I recently came across a post by one of my fellow Patheos bloggers, Fred Clark. In it, he offers this analysis of American Evangelicals and their changing views on abortion:
White American evangelicals are “pro-life.” This is the single most important political aspect of American
evangelicalism. It is the single most important theological aspect of American evangelicalism. And it is the paramount factor in evangelical identity for evangelicals themselves.
It’s also a very recent development. Thirty years ago, this was not the case. Fifty years ago, it was unimaginable.
Only remember what you’re supposed to remember. Or else.
People like Lewis Smedes and Carl F.H. Henry remain revered figures in evangelical history, but if they were saying publicly today what they said publicly about abortion in their lifetimes, they would be excommunicated and shunned as heretics.
The speed and totality of evangelicals’ sea-change on abortion is remarkable. But what’s really astonishing is that such a huge theological, political and cultural change occurred within evangelical Protestantism and no one talks about it. No one acknowledges that this huge change was, in fact, a huge change.
Mr. Clark is certainly correct about the change among Evangelicals. In fact, it is so widely known, and such an uncontroversial reading of American religious history, I had no idea that anyone was keeping it hidden. Evangelicals, of course, have shifted on other issues and questions as well. Take, for example, their view of Catholics. A generation ago, your typical Evangelical pastor would wonder out loud whether “Roman Catholics are truly Christians.” One rarely hears that today. The influence of charismatic and Pentecostal spirituality as well as more liturgical traditions, such as Catholicism, Eastern Orthodoxy, and High Church Anglicanism, have shaped the contemporary Evangelical world in ways that would have been unimaginable in 1947 at the founding of Fuller Theological Seminary.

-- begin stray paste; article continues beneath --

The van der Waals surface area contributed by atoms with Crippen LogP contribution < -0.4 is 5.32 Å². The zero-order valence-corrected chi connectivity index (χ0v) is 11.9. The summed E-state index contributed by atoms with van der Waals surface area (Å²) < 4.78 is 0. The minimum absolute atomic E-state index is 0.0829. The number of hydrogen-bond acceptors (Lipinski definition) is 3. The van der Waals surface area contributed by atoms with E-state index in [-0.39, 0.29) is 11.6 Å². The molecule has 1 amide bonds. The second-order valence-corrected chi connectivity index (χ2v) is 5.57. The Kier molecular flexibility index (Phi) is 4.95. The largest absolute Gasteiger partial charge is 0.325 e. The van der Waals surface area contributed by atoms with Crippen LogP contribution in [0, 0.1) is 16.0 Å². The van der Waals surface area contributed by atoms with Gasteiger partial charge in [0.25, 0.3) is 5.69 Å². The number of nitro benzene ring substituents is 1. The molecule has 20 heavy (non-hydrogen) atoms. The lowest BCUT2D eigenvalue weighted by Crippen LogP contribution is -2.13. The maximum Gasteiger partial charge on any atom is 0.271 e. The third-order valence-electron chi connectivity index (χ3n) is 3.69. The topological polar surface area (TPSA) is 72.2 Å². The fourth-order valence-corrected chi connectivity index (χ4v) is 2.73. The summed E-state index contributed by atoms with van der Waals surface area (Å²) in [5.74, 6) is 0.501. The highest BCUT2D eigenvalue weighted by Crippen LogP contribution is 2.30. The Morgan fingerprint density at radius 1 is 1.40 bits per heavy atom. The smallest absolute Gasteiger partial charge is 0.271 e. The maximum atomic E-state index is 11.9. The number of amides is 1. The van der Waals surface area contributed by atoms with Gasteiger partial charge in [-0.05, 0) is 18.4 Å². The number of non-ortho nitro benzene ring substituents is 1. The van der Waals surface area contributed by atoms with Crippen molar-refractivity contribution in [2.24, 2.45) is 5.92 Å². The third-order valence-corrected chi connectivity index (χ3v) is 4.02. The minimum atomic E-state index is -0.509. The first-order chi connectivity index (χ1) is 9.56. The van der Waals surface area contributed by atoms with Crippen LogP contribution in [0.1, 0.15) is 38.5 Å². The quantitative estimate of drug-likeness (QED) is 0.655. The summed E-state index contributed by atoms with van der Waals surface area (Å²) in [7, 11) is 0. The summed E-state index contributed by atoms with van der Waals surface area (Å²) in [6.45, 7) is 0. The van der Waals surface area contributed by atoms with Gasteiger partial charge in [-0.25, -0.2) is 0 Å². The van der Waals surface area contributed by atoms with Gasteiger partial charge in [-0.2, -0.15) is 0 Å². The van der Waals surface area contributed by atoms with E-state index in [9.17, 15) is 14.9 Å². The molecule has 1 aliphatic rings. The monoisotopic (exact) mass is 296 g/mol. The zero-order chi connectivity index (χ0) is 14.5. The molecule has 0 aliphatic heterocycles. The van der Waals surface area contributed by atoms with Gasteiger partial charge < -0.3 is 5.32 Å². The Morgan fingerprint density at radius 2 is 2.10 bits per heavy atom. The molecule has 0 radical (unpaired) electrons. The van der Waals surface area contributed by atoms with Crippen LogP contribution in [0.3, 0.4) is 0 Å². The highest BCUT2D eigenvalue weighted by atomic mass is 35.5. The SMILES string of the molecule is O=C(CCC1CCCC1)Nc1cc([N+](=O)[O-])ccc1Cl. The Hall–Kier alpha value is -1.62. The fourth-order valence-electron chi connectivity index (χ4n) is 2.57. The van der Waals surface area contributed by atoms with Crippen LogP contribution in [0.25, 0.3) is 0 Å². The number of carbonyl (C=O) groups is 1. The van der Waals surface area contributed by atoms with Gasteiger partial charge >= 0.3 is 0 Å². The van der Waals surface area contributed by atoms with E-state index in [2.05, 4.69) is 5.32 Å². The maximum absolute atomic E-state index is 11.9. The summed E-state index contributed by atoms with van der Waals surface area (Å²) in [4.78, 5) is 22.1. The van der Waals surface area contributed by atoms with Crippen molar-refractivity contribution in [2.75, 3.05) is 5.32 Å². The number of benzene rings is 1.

Of course, most every weekly church goer is unaware that these changes have occurred, and have happened over a relatively short period of time. For most rank and file Evangelicals, what they know of Evangelicalism is what they were born into or grew up in, and much of it is not close to what they would have found in Pasadena in the mid-1940s. That does not mean that there is some grand conspiracy to keep these things hidden. It just means that once things change, what results in the present consciousness is what some have dubbed “the new normal.” Because we live in an age that is ahistorical to a fault—requiring that inherited traditions make their case at the bar of detached “reason” or be rejected without remainder—the absence of historical consciousness is endemic to the nature of the modern mind regardless if it finds itself on Sunday morning at Saddleback Valley Church or St. Peter’s Basilica, or on the beach at Santa Monica marinated in weed pouring over the works of Henry David Thoreau. (This, by the way, is why it is an insult and not a compliment to be called “old fashioned,” since it is dogmatically believed, without any critical reflection, that present fashion is always superior to, or a greater example of progress than, old fashion. But why believe that’s true? After all, most intellectuals have been modernists for hundreds of years, which makes the condemnation of the old fashioned itself an old fashion. Perhaps, then, the most hip thing we can do is to embrace ancient truths.)